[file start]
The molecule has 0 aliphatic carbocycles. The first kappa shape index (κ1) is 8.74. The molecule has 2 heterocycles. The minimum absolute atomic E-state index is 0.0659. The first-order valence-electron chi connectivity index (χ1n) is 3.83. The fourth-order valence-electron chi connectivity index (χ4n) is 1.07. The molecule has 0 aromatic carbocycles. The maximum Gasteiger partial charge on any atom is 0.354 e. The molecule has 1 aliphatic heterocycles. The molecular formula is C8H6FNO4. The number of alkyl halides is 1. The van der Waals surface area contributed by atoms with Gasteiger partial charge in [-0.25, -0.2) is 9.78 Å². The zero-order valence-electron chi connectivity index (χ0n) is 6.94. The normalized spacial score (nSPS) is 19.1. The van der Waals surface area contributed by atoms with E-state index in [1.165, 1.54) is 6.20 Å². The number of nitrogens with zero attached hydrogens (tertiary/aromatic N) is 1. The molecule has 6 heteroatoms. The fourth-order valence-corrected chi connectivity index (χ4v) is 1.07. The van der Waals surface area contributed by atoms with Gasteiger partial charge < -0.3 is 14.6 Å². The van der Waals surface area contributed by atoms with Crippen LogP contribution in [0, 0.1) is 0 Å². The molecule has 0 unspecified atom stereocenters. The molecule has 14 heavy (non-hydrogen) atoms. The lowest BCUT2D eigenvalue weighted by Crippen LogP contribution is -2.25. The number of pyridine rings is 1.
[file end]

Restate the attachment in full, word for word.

The molecule has 0 aliphatic carbocycles. The first kappa shape index (κ1) is 8.74. The molecule has 2 heterocycles. The minimum absolute atomic E-state index is 0.0659. The first-order valence-electron chi connectivity index (χ1n) is 3.83. The fourth-order valence-electron chi connectivity index (χ4n) is 1.07. The molecule has 0 aromatic carbocycles. The maximum Gasteiger partial charge on any atom is 0.354 e. The molecule has 1 aliphatic heterocycles. The molecular formula is C8H6FNO4. The number of alkyl halides is 1. The van der Waals surface area contributed by atoms with Gasteiger partial charge in [-0.25, -0.2) is 9.78 Å². The zero-order valence-electron chi connectivity index (χ0n) is 6.94. The normalized spacial score (nSPS) is 19.1. The van der Waals surface area contributed by atoms with E-state index in [1.165, 1.54) is 6.20 Å². The number of nitrogens with zero attached hydrogens (tertiary/aromatic N) is 1. The molecule has 6 heteroatoms. The fourth-order valence-corrected chi connectivity index (χ4v) is 1.07. The van der Waals surface area contributed by atoms with Gasteiger partial charge < -0.3 is 14.6 Å². The van der Waals surface area contributed by atoms with Crippen LogP contribution in [0, 0.1) is 0 Å². The molecule has 0 unspecified atom stereocenters. The molecule has 14 heavy (non-hydrogen) atoms. The lowest BCUT2D eigenvalue weighted by Crippen LogP contribution is -2.25. The number of pyridine rings is 1.